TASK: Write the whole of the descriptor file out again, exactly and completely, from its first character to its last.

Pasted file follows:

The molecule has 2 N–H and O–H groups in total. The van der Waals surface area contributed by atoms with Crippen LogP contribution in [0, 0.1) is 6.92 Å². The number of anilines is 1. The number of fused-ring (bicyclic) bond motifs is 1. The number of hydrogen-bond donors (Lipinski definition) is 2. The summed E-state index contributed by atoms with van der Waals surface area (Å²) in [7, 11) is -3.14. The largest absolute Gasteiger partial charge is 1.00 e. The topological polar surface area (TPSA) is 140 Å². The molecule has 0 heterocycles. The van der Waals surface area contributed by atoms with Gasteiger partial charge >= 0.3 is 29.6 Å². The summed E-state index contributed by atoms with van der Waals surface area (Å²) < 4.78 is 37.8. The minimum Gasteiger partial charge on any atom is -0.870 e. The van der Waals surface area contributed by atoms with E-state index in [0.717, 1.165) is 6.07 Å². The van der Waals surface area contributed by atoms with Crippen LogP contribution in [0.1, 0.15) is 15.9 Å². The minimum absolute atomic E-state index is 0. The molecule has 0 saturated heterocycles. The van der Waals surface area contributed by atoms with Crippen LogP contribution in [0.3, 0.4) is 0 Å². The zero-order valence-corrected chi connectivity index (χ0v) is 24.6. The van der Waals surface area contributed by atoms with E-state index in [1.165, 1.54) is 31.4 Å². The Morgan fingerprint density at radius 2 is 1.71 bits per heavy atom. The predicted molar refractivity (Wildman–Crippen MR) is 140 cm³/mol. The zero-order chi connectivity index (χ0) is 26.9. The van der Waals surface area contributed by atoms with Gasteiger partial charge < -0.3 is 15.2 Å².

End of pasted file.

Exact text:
The molecule has 2 N–H and O–H groups in total. The van der Waals surface area contributed by atoms with Crippen LogP contribution in [0, 0.1) is 6.92 Å². The number of anilines is 1. The number of fused-ring (bicyclic) bond motifs is 1. The number of hydrogen-bond donors (Lipinski definition) is 2. The summed E-state index contributed by atoms with van der Waals surface area (Å²) in [7, 11) is -3.14. The largest absolute Gasteiger partial charge is 1.00 e. The topological polar surface area (TPSA) is 140 Å². The molecule has 0 heterocycles. The van der Waals surface area contributed by atoms with Gasteiger partial charge >= 0.3 is 29.6 Å². The summed E-state index contributed by atoms with van der Waals surface area (Å²) < 4.78 is 37.8. The minimum Gasteiger partial charge on any atom is -0.870 e. The van der Waals surface area contributed by atoms with E-state index in [0.717, 1.165) is 6.07 Å². The van der Waals surface area contributed by atoms with Crippen LogP contribution in [0.1, 0.15) is 15.9 Å². The minimum absolute atomic E-state index is 0. The molecule has 0 saturated heterocycles. The van der Waals surface area contributed by atoms with Crippen LogP contribution in [0.3, 0.4) is 0 Å². The zero-order valence-corrected chi connectivity index (χ0v) is 24.6. The van der Waals surface area contributed by atoms with E-state index in [1.165, 1.54) is 31.4 Å². The Morgan fingerprint density at radius 2 is 1.71 bits per heavy atom. The predicted molar refractivity (Wildman–Crippen MR) is 140 cm³/mol. The zero-order chi connectivity index (χ0) is 26.9. The van der Waals surface area contributed by atoms with Gasteiger partial charge < -0.3 is 15.2 Å².